'You can't do anything right, Gideon. The boat's floated away. You only had to hold it while I made the dam. Who needs a blind bat for a brother? ... Useless.'
 
Gideon thinks of all the taunts Pudgy had slung his way. Bat-Man, Eye Gimp, Retard.  He scatters the soldiers with a wild sweep of his right arm. 'Damn you, Pudgy!'
 
The painted figurines lie dead across the battle field. Only Napoleon remains standing.
 
He remembers grabbing Pudgy as he worked by the creek's side. He felt the warm back of his neck, the brush of hair against his palm, and the struggle of the small boy as he pushed his plump face into the water.
 
'It was easy, Pudgy. You had a big mouth ... but a little body. I heard you gurgle, so  I gripped harder as you fought. Don't worry little brother, you didn't suffer too long. Mama found me crying by the creek, screaming out your name. I called you by your real name so she'd think I cared.'
 
Gideon smiles. Life without his tormentor has been lonely, but peaceful. With Papa dead at war, he has Mama all to himself.
 
The sound of planes is suddenly closer. He hears explosions across the fields. 'Mama, be careful. Come home quickly.'
 
His mind drifts back to Milos. He didn't see what he had done; only remembers the sound and feel of things. 'It was good, you dying so quickly. Less pain, I guess.'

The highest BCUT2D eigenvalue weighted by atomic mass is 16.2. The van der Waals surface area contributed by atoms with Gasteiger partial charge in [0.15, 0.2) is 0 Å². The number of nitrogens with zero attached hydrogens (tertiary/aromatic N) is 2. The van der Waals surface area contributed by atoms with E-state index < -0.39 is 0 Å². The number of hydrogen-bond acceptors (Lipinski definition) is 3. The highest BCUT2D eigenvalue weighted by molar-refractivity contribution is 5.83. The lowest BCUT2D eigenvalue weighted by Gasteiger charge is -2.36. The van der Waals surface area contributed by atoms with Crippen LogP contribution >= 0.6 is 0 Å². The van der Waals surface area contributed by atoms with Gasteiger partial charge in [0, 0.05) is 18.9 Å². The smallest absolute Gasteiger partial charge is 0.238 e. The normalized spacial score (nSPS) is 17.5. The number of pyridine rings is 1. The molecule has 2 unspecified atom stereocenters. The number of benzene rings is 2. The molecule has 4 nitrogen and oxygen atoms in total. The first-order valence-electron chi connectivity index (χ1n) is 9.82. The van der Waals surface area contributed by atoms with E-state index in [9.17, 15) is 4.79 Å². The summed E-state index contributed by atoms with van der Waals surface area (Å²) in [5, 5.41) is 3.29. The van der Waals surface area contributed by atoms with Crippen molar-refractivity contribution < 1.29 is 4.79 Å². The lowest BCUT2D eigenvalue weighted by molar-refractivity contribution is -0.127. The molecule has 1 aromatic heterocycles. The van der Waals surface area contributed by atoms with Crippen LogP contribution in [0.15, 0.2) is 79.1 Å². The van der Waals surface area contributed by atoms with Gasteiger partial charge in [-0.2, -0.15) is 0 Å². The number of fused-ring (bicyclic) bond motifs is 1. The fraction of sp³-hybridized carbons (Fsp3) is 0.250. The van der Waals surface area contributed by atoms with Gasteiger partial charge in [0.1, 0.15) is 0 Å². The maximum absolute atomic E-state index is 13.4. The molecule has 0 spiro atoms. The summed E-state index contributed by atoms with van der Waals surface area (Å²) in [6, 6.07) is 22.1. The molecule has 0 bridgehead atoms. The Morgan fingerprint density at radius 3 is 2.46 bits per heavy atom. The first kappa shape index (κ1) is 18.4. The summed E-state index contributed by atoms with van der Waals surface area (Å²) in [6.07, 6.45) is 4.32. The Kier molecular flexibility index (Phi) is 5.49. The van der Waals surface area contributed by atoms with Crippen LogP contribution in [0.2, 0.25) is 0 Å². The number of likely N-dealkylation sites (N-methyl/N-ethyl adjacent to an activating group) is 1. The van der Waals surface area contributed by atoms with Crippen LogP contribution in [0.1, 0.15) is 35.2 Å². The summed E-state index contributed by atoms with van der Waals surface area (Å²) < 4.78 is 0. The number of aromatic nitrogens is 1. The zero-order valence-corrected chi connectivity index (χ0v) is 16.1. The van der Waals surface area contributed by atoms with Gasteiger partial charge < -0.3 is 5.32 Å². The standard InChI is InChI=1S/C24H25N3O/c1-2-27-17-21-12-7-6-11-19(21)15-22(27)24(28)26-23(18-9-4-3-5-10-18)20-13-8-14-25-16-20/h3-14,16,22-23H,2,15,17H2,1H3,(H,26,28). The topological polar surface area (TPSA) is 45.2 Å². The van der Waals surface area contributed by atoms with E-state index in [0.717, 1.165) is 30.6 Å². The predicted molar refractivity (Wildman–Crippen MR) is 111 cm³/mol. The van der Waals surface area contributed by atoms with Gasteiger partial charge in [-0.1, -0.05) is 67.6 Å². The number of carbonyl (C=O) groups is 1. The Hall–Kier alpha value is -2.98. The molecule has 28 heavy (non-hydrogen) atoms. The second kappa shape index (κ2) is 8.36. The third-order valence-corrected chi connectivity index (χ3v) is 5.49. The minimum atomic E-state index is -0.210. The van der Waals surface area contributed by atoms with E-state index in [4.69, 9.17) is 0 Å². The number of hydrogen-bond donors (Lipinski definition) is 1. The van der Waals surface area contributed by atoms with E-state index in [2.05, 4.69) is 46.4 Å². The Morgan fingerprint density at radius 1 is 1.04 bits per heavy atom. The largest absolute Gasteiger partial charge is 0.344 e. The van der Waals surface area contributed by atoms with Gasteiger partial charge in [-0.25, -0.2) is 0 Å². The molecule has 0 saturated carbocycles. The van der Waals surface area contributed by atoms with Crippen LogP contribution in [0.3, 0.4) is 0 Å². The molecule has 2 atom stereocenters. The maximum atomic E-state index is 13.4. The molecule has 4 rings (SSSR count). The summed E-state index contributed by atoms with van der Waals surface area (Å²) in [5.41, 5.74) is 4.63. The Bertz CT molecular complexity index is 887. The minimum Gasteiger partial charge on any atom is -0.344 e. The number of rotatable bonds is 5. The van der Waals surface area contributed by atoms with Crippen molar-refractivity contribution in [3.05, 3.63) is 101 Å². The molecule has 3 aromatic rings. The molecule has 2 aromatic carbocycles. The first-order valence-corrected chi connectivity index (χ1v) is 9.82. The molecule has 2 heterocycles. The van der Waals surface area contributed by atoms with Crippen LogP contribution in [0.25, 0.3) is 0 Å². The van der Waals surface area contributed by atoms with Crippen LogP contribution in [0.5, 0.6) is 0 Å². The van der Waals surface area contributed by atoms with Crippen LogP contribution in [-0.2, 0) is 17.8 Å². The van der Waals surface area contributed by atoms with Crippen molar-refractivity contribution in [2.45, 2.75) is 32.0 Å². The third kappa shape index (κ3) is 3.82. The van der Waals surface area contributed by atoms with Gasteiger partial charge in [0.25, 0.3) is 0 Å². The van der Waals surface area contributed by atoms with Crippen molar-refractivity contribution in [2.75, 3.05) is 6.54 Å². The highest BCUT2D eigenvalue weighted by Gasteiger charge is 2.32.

A bomb hits a nearby building, the blast and consequent fallout shaking the room. Dead soldiers fall from the table and Pudgy whistles like a falling shell. Plaster pieces and dust rain down on Gideon who covers his head.
 
Bright flashing lights assail Gideon's senses. He's not seen the sun or any illumination since the car accident when he was three. He spreads his palms across his eyes and falls back into his chair.
 
The searing light softens gradually and he can vaguely make out features of the room. A face appears inches before him. It's gaunt and grey like a nightmare.

'Hello, Bat-man,' shrieks the spectre. 'Miss me, big brother? I haven't forgotten what you did to me.'
 
Gideon slips to the floor but the face follows him. 'Go away, go away. You're not real. I'm blind, Pudgy ... Leave me alone!'
 
'Not until you suffer, you retard.' Two hands reach out from the light. Milos's eyes glow red and orange amid his pallid pupils. Gideon feels the hands gripping his throat and squeezing, squeezing till his head spins and his protests wane.
 
Outside a bomber drops from the night sky, its fuselage gutted by enemy fire. Its impact reduces the country laneway's housing to piles of blazing rubble.
 
Amid the concrete and twisted wire, rescuers extract the body of Gideon Bettino. His torso is crushed, his face mottled with bloodied wounds.
 
Marie Bettino kneels by her son's body. She traces each wound with her hand. She stifles tears. She knows what it's like to lose a son. About Gideon's neck she finds a ring of deep bruising. It seems strange but she carries on.
 
In his hand, Marie finds the figurine of Napoleon. A quiet voice whispers in her ear, 'Don't worry Mama, he didn't suffer for too long. It was his Waterloo.'